Compressing calldata - L2 fees cut by 50%

February 14 2024

Compressing calldata - L2 fees cut in half

TL;DR:

We have reduced gas costs on L2s by ~50% for all Sequence transactions. We have achieved this by compressing calldata by ~5x. These savings automatically impact all wallets without the users having to update them. The compression is now live on Arbitrum, Arbitrum Nova, Optimism, and Base.


In the EVM chain ecosystem, there are primarily two kinds of networks: L1s and L2s. L1s are standalone chains that don't need to primarily hook to another chain to work. In this category, we find chains like Ethereum.

The other category is L2s. These chains use a combination of techniques to leverage the properties of an underlying L1, allowing L2 chains to relax their operational limits and thus reach higher throughput.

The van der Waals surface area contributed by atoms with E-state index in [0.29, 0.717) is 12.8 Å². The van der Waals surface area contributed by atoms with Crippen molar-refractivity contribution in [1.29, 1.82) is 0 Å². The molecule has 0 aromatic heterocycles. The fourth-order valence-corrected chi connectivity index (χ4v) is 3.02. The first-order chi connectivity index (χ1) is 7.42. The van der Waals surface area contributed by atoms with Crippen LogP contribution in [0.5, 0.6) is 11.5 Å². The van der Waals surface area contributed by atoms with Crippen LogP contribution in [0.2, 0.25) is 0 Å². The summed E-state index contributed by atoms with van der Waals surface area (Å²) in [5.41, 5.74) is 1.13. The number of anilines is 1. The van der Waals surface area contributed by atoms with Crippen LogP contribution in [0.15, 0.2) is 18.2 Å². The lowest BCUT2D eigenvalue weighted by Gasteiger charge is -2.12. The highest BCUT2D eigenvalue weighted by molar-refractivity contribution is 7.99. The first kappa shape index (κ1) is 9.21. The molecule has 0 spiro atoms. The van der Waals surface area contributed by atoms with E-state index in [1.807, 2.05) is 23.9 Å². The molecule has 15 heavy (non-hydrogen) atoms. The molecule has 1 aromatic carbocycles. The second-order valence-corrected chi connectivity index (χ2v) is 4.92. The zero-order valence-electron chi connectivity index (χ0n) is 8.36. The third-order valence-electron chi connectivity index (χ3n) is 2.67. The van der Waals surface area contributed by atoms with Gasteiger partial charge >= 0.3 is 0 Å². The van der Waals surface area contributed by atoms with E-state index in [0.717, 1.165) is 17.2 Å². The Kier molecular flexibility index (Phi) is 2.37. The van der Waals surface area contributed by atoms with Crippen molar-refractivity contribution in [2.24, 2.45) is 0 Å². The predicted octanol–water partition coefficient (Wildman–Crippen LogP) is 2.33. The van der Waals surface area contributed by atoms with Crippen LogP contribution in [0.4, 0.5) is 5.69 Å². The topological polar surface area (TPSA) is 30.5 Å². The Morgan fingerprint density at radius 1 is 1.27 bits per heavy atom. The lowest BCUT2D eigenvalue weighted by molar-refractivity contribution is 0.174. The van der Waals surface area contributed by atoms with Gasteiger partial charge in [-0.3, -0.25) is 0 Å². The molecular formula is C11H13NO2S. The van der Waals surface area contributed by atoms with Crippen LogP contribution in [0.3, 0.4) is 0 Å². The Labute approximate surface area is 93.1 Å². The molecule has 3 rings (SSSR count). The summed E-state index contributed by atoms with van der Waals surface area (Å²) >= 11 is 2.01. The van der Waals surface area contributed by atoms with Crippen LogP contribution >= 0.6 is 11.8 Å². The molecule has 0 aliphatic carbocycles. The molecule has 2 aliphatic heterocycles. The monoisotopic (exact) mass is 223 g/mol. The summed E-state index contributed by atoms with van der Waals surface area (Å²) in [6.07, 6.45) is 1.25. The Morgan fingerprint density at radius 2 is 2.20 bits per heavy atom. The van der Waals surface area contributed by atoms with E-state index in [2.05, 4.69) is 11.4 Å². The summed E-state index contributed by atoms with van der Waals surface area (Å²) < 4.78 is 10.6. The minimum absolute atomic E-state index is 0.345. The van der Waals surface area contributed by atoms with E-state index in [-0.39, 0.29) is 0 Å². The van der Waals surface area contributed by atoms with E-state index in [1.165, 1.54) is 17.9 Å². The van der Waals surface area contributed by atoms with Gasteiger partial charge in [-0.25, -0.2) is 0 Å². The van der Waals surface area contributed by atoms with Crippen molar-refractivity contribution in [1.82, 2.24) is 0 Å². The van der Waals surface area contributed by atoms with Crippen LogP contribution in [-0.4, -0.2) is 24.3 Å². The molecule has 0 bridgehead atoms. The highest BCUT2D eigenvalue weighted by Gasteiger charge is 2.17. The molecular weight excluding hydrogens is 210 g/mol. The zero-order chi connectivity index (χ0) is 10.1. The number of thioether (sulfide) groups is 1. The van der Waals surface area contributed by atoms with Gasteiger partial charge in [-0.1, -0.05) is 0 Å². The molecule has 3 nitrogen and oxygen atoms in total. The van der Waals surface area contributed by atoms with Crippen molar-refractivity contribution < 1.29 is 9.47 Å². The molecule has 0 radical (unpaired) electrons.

We will focus specifically on one kind of L2, the rollup. Here, we can find networks like Arbitrum, Optimism, Polygon zkEvm, base and zkSync.

Rollups work by an amalgamation of two properties:

  • All "input data" is published, allowing anyone to read it.

  • Anyone can "raise an alarm" if they see that the blockchain does something it shouldn't do.

This is (again) a big simplification, but the important thing is that a rollup operates with a different set of trust assumptions.

In a rollup, anyone can read the data, and anyone can verify it (so far, like an L1), but the difference is that if one entity sees something wrong, it can alert all other entities. This means that the network can be safe as long as there is one honest participant in the whole network.